He would like to spend time with his neighbor Bonnie who drove him everywhere after we told him he couldn’t drive anymore. He and Mom were like surrogate parents to her when she moved to Indiana. And she was like a surrogate daughter to them because my sister and I were never around enough. I know he thought of her as a daughter because he disapproved of every man she dated after her divorce. He would want to spend time with Bonnie’s sons, whom he helped raise…even though they only come back to Rolling Prairie to visit.

He would want to spend time with his other friends, but most of them are dead now. Most of them are in the same graveyard as he. If you believe in an afterlife, you can imagine them lined up at the heavenly VFW bar, trading stories and laughing at lame jokes.

On the other hand, something vital seemed to go out of his life when he could no longer drive himself wherever and whenever he wanted. That loss of independence was terrible. And yet, leaving him behind a wheel would have been dangerous not only for him, but for others as well. It was an obvious, but heartbreaking decision that we made for him. I wish that children didn’t have to make decisions for their parents, it robs them both.

He and Mom would not be able to live on their own if he was alive. As it was, I don’t know how much longer they could have cared for themselves. Cindy and I once talked to them about moving closer to us so that we could spend more time with them and look out for them. They seemed to go along with that idea. Then, one day, Mom called and told us that Dad had told her he never wanted to move from Rolling Prairie. I can understand that. He lived most of his life in or around that town. He built the house in which I grew up, and where he eventually died. He would have hated to leave there. Mom hated to leave there when she moved in with my sister and her family. They take care of her better than she ever would for herself.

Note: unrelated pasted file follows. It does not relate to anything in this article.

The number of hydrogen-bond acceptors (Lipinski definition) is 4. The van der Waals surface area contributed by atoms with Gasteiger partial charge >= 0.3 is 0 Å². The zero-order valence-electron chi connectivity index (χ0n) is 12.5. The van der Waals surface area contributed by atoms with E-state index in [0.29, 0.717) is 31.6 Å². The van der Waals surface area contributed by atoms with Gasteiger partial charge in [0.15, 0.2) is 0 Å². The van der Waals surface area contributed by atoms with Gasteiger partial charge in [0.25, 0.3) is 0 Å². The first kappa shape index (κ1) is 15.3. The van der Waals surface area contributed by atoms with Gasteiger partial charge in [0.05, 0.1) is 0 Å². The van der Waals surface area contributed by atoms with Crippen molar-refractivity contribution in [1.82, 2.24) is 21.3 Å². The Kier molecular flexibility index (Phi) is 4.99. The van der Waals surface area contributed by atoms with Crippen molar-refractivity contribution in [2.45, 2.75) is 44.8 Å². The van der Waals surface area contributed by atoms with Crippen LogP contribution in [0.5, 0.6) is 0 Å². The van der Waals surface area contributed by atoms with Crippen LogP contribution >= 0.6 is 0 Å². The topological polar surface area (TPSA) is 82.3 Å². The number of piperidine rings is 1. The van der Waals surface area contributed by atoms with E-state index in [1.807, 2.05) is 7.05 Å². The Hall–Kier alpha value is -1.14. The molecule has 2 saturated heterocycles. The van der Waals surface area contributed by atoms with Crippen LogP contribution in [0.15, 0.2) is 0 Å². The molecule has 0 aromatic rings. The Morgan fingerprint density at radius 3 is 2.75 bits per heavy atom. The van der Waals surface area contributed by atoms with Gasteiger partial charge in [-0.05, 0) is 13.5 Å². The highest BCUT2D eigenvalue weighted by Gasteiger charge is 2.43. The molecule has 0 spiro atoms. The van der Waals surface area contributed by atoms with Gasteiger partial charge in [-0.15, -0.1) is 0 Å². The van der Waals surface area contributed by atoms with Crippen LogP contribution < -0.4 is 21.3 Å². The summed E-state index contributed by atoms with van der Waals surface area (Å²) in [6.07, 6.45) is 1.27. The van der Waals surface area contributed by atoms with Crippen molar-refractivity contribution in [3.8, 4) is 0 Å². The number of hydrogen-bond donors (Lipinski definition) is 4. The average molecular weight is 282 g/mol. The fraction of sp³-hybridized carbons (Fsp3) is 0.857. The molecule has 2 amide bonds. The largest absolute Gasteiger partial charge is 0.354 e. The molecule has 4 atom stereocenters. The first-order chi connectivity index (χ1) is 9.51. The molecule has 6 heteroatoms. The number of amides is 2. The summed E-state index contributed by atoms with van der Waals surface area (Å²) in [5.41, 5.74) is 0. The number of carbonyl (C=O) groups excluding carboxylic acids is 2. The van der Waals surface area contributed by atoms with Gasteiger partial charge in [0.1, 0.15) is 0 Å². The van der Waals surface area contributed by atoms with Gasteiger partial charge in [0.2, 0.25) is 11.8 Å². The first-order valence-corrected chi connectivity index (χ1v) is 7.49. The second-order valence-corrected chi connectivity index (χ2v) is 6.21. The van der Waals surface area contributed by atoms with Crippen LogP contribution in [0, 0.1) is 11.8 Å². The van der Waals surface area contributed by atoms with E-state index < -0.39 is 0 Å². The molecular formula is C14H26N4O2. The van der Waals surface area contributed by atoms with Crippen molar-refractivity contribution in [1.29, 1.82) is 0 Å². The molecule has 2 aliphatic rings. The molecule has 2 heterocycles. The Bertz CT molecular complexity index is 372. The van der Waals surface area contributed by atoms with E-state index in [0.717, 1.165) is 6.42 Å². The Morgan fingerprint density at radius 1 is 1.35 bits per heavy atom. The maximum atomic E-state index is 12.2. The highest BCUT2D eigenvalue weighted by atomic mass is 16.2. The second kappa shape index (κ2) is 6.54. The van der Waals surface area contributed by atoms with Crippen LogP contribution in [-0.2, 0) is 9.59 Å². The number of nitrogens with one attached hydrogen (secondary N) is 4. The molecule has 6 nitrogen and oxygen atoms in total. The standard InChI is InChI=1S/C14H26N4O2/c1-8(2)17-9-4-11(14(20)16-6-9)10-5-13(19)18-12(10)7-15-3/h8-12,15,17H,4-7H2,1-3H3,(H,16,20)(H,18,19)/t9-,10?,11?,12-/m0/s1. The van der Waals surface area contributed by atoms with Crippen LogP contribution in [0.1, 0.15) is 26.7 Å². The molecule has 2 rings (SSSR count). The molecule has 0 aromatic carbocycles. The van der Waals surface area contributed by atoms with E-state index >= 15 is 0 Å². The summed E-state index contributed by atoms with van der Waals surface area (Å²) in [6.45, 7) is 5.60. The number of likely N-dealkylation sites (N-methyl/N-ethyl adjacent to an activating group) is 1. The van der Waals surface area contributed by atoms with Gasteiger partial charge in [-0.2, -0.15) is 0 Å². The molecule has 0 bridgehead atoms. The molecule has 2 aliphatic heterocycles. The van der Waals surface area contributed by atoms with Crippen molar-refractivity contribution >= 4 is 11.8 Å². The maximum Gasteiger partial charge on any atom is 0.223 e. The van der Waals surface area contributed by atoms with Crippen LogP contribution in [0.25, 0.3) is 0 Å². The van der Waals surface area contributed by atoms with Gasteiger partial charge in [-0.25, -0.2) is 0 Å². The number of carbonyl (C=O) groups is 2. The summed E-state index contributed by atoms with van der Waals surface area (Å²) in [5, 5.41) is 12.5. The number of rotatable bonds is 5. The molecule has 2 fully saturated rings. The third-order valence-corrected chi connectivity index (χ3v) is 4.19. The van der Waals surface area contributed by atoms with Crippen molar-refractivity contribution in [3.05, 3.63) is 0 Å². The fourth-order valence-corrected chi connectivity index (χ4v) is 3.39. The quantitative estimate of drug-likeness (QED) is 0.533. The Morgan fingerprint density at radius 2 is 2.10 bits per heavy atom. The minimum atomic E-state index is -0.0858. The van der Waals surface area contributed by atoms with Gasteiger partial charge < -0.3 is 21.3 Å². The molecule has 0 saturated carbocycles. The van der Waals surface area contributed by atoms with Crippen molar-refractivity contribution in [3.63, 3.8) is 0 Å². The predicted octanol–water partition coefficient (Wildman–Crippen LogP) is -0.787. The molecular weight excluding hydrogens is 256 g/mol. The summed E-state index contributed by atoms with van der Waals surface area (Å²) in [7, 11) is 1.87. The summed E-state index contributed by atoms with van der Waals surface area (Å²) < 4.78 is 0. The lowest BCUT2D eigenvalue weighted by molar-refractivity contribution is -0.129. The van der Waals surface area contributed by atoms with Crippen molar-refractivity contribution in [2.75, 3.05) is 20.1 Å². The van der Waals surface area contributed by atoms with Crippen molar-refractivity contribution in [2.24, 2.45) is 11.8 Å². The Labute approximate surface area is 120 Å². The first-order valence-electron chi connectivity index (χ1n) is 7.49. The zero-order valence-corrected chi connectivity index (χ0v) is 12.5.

As I mentioned earlier, most of Dad’s friends are dead, and most of them had preceded him in death. Dad was 92 when he died. He would have celebrated his one hundred and fourth birthday today. He would have loved that.

Three songs worth remembering

One lane bridge
One lane bridge

Why would anyone choose an Interstate Highway when a road like this is available? I can say that because I’m seldom on such a tight schedule that I need high speeds. I’ll be on Interstates again, probably sooner than I would wish. Until then, these are the roads that I choose.


I know that I’ve mentioned in at least one previous post that there are some songs that demand your attention. By demand, I mean just that; you have no option but to stop and listen. You may even feel compelled to sing along if there are lyrics. We each have our own internal list of these songs. My list is very long because I’ve been around for a long time, and I like many types of music. I’ve just added a couple of songs to my list in the past few days, but I’ll not be writing about them today. Today is for songs that still make me think.

The Times They Are A Changin’

I could fill two or three posts like this one just with Bob Dylan songs. This song isn’t significantly better than any of the others, but I think that it somehow captures the political spirit that I was feeling around me, in the 1960’s, more than his other songs. The song speaks to youth, and these days when I listen to it, I have to remind myself that I am no longer in my teens or early twenties. In my mind, though, I hear it and again I don’t have to get out, I can lend a hand. In reality, however, if someone sang the song today, they would be singing to me. We get older, we get complacent.

Give A Damn

I was surprised when I first heard Spanky and Our Gang sing this song. I always thought of them as a group that sang pleasant pop love songs. I enjoyed their highly produced, top forty hits. This was different. They used their studio artistry to put out  a song that said as much about civil rights, and complacency, as anything else that I heard. I remember this song more than any of the others. I also play it often.